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Be Ready to Communicate in a Crisis

When a city government encounters a crisis, everything happens quickly.

Residents want information and media representatives on the scene want answers. The chaos and the heightened emotions can make the event difficult for municipal staff.

Even so, local elected officials have a number of steps they can take before, during and after a crisis to help everyone stay calm.

Before the crisis

Designate a reliable media contact, and make sure all city officials know to refer questions to this person.
The media contact should be a person who is knowledgeable, well-spoken, accessible, and ideally has regular contact, and therefore some trust, with the media. Even when multiple sources are providing information, ask all media queries to flow through one contact who can ensure all questions are answered accurately and consistently.

Ideally, the contact should not be a police or fire chief who have other critical roles in a disaster. Also, keep alternates in place for when the main media contact is not available.

Take time to rehearse.
Problems can grow into emergencies because there was no planning for the possibility of an emergency. Running rehearsals for events like natural disasters or other life-threatening events can help city officials think through issues and see where procedural problems could bubble up.

Once the crisis begins

Keep employees aware of what's happening.
Ideally, city council and staff should receive information before it's released to the media, or at least at the same time. In some cases, city leaders should call a staff meeting or conference call to provide the information which will allow staff to work effectively.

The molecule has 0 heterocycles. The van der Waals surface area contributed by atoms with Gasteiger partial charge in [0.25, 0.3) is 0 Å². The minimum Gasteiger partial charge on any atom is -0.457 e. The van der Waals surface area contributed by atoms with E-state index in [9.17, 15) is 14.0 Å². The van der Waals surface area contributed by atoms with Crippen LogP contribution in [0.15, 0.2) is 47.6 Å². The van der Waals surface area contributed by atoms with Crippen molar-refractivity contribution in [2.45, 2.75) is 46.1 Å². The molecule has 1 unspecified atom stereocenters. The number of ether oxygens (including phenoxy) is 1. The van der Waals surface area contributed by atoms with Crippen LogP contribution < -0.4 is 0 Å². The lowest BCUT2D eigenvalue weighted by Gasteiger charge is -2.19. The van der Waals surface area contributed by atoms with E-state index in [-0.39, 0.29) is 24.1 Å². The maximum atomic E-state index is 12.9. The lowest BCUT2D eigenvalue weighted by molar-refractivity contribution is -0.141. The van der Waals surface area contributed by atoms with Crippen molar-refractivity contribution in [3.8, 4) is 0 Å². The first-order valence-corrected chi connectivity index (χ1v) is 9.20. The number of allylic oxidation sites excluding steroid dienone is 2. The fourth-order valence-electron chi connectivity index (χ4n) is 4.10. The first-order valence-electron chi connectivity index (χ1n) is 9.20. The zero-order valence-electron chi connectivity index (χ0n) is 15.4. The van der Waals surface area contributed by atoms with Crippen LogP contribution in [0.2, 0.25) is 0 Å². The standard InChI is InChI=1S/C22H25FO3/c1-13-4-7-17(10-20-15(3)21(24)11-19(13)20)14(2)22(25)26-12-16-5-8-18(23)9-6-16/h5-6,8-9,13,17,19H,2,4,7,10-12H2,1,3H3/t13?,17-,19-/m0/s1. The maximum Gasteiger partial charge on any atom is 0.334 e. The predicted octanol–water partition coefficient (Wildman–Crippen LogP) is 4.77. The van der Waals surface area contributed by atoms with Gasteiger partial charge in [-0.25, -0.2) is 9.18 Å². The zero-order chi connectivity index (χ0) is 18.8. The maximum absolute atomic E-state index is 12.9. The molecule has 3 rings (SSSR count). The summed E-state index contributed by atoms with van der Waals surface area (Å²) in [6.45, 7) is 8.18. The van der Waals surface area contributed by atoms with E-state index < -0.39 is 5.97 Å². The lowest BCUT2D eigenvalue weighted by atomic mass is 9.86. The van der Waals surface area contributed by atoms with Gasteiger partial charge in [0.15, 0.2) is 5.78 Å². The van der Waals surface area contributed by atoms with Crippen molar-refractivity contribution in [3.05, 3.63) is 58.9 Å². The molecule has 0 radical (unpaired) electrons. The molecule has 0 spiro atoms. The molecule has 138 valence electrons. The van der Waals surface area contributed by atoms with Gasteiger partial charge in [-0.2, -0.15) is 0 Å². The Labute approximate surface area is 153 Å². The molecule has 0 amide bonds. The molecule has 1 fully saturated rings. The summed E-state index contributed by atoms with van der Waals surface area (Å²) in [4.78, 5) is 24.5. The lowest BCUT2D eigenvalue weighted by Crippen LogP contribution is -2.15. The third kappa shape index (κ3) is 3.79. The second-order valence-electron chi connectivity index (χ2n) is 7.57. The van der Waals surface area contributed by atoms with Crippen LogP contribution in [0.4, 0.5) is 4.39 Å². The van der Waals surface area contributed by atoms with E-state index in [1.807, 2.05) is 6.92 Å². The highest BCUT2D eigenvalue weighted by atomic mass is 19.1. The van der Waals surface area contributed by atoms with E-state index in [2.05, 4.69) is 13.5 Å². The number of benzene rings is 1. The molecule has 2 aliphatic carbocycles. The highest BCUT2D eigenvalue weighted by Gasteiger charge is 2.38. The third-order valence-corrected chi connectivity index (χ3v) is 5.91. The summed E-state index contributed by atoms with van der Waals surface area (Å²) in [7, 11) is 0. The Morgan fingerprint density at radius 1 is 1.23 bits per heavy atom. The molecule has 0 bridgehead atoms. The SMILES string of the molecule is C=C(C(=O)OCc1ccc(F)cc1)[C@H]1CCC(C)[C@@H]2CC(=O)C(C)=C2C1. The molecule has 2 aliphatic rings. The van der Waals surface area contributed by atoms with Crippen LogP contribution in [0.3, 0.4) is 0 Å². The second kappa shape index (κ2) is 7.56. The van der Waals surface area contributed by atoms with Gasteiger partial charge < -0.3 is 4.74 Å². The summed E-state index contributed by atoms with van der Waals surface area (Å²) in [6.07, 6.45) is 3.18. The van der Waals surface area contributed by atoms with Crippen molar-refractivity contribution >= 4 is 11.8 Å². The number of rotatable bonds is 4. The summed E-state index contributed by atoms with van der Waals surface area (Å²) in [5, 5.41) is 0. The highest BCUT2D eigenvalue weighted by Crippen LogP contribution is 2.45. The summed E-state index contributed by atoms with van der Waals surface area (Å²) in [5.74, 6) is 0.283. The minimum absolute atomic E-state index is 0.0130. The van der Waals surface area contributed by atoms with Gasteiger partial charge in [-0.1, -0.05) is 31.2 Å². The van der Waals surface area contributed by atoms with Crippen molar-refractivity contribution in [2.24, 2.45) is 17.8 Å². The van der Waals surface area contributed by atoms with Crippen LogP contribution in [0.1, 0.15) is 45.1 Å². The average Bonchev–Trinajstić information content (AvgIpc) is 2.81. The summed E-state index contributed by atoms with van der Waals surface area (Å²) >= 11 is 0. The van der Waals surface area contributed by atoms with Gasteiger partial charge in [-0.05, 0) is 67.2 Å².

Give a statement.
Crises often involve sensitive subjects, especially if they are law enforcement situations. There may be a temptation to avoid being reasonably forthcoming out of a desire to protect victims and investigations. However, in the absence of real information, rumor and speculation can thrive.

The city can position itself as the best source of information by making an honest effort at providing up-to-date information. Consider including background information, a sense of how the city will proceed or investigate, and information on how residents or businesses might be affected by the crisis.

Do not use comments like "no comment" or "we have no information."
When officials say "no comment," residents can easily assume the city has something to hide. Going ahead with the information that can be released, even when the whole story isn't available yet, helps to maintain trust. Here are some alternatives to "no comment:"

  • "I don't have an answer for that yet. We've just learned of the situation and are working to get more complete information."
  • "We're still in the process of bringing the situation under control, so I cannot speculate on the cause of the incident."
  • "We're preparing a statement/putting together information on that now. I should have something to give you shortly."

After the crisis

Be ready to give updates.
The story will probably stay alive for a while after the initial crisis has passed. Residents and the media will have questions about long-term effects, the ongoing safety of those involved and any investigations or criminal charges to come out of the event.

Debrief city staff on communications efforts.
Was the media contact available and prepared? Is there a better process for handling questions? Were the channels of communication with the public adequate? Talking about these issues honestly and working on areas of needed improvement will improve the city's response to the next crisis.